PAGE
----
“The extraordinary decline in New York’s insurance rates for individual consumers demonstrates the profound promise of the Affordable Care Act,” she added.
AG Eric Holder: “So Trayvon’s death last spring caused me to sit down to have a conversation with my own 15-year-old son, like my dad did with me. This was a father-son tradition I hoped would not need to be handed down. But as a father who loves his son and who is more knowing in the ways of the world, I had to do this to protect my boy. I am his father, and it is my responsibility, not to burden him with the baggage of eras long gone, but to make him aware of the world that he must still confront. This is a sad reality in a nation that is changing for the better in so many ways.”
Full NAACP speech from yesterday (transcript here):
…. Harry Reid and Mitch McConnell struck a deal, abetted apparently by John McCain, that averted the invocation of the nuclear option by Reid and the Democrats. Reid got just about everything he wanted. The Senate is going to pass through all seven nominees that Reid brought up in this skirmish….
…. About as clear a win for one party over another as we’ve seen in a long time. Why did it happen? Because everyone in the room knew that the Democrats had the 51 votes to change the rules. Stand together or fall apart, as the old cliche goes. It’s true. It’s still pathetic that it had to come to this for the president to fill his cabinet (and sub-cabinet), but it goes to show that holding the line as a group works.
Steve Benen: …. Will what transpired in the Senate yesterday actually, you know, matter? …. The cautious answer is that it’s evidence of incremental progress, the results of which will have a real-world impact on the lives of real people.
The Consumer Financial Protection Bureau, for example, looks out for consumers against predatory excesses from the financial industry. As Sen. Elizabeth Warren told Chris Hayes last night, in light of yesterday’s deal and Richard Cordray’s confirmation, “We know this agency is here to stay. No more clouds over what it legally is entitled to do. No more attacks that say maybe we’re going to be able to undercut it in this way or weaken it in that way. We’ve got a full-fledged watchdog. The one we fought for, and [Cordray] is going to be there to fight for us.”
…. I’ve heard plenty of criticisms of yesterday’s agreement, and detractors have raised fair concerns … But in today’s environment, incremental progress is still progress, and there’s ample reason to believe yesterday’s deal moves the ball forward.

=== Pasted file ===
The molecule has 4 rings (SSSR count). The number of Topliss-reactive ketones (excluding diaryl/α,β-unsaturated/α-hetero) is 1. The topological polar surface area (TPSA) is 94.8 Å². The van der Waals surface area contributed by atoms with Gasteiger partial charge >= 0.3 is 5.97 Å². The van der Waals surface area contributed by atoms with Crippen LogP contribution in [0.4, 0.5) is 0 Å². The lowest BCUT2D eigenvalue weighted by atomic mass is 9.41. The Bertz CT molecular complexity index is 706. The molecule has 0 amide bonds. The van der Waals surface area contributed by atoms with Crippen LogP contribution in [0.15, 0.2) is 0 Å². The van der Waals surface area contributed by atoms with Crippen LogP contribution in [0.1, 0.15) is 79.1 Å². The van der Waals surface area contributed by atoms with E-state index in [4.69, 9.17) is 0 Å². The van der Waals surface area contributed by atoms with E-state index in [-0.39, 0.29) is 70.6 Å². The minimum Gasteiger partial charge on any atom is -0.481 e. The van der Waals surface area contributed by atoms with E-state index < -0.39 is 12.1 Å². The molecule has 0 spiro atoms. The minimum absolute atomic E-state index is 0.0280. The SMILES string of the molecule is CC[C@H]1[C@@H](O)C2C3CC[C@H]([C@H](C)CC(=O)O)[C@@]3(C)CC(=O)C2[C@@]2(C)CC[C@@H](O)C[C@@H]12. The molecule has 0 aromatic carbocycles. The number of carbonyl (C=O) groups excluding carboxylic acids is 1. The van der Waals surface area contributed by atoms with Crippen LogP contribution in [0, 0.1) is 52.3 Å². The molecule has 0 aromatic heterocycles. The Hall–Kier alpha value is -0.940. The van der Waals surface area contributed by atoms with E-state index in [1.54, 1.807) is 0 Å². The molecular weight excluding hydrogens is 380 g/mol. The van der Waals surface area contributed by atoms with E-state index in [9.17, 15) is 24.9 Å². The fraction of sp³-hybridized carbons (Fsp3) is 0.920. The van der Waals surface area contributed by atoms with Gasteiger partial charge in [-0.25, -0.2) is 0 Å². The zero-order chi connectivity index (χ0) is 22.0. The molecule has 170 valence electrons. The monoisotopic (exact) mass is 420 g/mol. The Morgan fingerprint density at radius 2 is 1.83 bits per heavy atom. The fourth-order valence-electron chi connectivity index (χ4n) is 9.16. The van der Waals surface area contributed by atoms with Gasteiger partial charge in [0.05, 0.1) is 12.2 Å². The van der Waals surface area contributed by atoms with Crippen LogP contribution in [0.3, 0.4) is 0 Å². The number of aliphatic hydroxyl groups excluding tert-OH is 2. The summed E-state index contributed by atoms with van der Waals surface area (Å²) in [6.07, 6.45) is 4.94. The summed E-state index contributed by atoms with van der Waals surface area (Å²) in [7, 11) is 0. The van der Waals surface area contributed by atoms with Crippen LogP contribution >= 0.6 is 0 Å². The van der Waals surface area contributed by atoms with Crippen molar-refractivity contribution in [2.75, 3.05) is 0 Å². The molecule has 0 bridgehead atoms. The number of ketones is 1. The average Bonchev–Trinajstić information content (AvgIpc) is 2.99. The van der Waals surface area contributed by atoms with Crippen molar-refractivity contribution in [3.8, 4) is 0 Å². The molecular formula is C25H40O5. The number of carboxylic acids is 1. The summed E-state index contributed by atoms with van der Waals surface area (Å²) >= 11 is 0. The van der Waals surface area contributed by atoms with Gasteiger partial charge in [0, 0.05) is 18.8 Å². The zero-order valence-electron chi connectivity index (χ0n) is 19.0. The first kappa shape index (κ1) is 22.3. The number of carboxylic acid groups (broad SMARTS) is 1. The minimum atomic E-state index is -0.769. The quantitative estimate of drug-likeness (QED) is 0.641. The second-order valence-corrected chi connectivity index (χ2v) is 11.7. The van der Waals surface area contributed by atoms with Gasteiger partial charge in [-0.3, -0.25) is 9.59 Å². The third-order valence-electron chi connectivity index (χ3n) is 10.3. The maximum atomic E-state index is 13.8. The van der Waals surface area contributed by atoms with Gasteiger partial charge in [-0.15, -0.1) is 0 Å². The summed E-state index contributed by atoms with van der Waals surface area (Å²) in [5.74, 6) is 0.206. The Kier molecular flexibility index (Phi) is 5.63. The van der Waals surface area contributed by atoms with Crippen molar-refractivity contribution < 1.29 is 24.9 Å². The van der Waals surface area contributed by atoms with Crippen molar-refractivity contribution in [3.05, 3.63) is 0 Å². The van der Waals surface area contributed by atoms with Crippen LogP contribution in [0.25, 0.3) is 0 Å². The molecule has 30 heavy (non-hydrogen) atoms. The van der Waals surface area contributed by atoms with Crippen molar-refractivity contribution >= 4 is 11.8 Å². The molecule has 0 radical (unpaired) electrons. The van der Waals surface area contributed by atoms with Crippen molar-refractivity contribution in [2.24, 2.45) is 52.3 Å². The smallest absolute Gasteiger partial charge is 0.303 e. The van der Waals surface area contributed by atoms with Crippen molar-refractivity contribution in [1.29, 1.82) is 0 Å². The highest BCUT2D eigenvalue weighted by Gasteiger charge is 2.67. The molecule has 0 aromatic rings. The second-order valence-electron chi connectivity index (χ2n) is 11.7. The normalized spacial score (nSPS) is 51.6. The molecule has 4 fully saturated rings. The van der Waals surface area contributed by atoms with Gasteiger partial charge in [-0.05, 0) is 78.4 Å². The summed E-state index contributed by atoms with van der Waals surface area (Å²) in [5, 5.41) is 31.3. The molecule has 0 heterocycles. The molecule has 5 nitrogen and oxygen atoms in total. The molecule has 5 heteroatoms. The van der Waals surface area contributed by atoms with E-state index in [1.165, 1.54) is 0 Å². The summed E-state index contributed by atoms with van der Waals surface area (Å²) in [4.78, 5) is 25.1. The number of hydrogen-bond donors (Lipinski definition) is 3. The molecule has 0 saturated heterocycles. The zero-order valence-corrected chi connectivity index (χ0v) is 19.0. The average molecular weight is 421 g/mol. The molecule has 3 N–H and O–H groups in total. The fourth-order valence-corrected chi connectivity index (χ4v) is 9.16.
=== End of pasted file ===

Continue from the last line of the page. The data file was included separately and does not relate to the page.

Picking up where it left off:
Congress is taking the first steps toward bringing back pre-clearance of voting laws under the Voting Rights Act this week, as activists express tempered optimism in lawmakers’ willingness and ability to act.
The U.S. Supreme Court last month tossed out the Voting Rights Act’s formula that determined which jurisdictions must submit their voting law changes to the federal government before enacting them. The 5-4 ruling did not get rid of pre-clearance altogether but said Congress must come up with an updated standard to enforce it rather than the 1965 version that covered Georgia and other Deep South states with a history of overt discrimination.
The Senate Judiciary Committee will kick off the congressional response with a hearing Wednesday featuring Congress’ civil rights conscience: Atlanta Democratic U.S. Rep. John Lewis.
Michael Tomasky: …. the narrative about the IRS targeting Obama’s enemies has been thoroughly debunked….
The IRS “scandal,” lately dormant, is returning soon to cable-news channel near you: Tomorrow, Russell George, the Treasury Department inspector general who produced the original report at Darrell Issa’s request, is going back before Issa’s committee, and this time he’s in for some pretty serious grilling from Democrats. The evidence is now even more preponderant than it already was that there was absolutely no political agenda in the IRS’s review of 501(c)(4) applications. In fact, evidence is mounting that if anyone was behaving politically here, it was George — and, of course, Issa and the other Republicans who launched into their baseless tirades about “enemies lists” and other such nonsense.